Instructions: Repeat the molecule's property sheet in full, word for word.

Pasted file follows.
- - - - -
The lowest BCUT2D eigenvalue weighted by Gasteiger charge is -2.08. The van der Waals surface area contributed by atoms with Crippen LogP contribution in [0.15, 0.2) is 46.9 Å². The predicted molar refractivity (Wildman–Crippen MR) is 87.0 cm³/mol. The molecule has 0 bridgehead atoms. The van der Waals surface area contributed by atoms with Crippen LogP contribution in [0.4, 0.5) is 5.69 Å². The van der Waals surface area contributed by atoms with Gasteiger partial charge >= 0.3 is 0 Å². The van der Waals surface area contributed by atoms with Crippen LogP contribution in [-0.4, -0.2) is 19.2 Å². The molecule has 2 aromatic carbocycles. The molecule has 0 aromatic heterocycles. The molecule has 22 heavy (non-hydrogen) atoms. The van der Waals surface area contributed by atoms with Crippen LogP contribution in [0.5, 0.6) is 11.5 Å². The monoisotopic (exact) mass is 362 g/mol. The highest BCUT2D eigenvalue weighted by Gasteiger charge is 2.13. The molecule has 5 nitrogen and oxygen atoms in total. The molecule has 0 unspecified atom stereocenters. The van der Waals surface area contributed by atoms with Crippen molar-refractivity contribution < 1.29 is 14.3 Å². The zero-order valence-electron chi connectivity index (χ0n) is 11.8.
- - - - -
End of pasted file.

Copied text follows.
The lowest BCUT2D eigenvalue weighted by Gasteiger charge is -2.08. The van der Waals surface area contributed by atoms with Crippen LogP contribution in [0.15, 0.2) is 46.9 Å². The predicted molar refractivity (Wildman–Crippen MR) is 87.0 cm³/mol. The molecule has 0 bridgehead atoms. The van der Waals surface area contributed by atoms with Crippen LogP contribution in [0.4, 0.5) is 5.69 Å². The van der Waals surface area contributed by atoms with Gasteiger partial charge >= 0.3 is 0 Å². The van der Waals surface area contributed by atoms with Crippen LogP contribution in [-0.4, -0.2) is 19.2 Å². The molecule has 2 aromatic carbocycles. The molecule has 0 aromatic heterocycles. The molecule has 22 heavy (non-hydrogen) atoms. The van der Waals surface area contributed by atoms with Crippen LogP contribution in [0.5, 0.6) is 11.5 Å². The monoisotopic (exact) mass is 362 g/mol. The highest BCUT2D eigenvalue weighted by Gasteiger charge is 2.13. The molecule has 5 nitrogen and oxygen atoms in total. The molecule has 0 unspecified atom stereocenters. The van der Waals surface area contributed by atoms with Crippen molar-refractivity contribution < 1.29 is 14.3 Å². The zero-order valence-electron chi connectivity index (χ0n) is 11.8.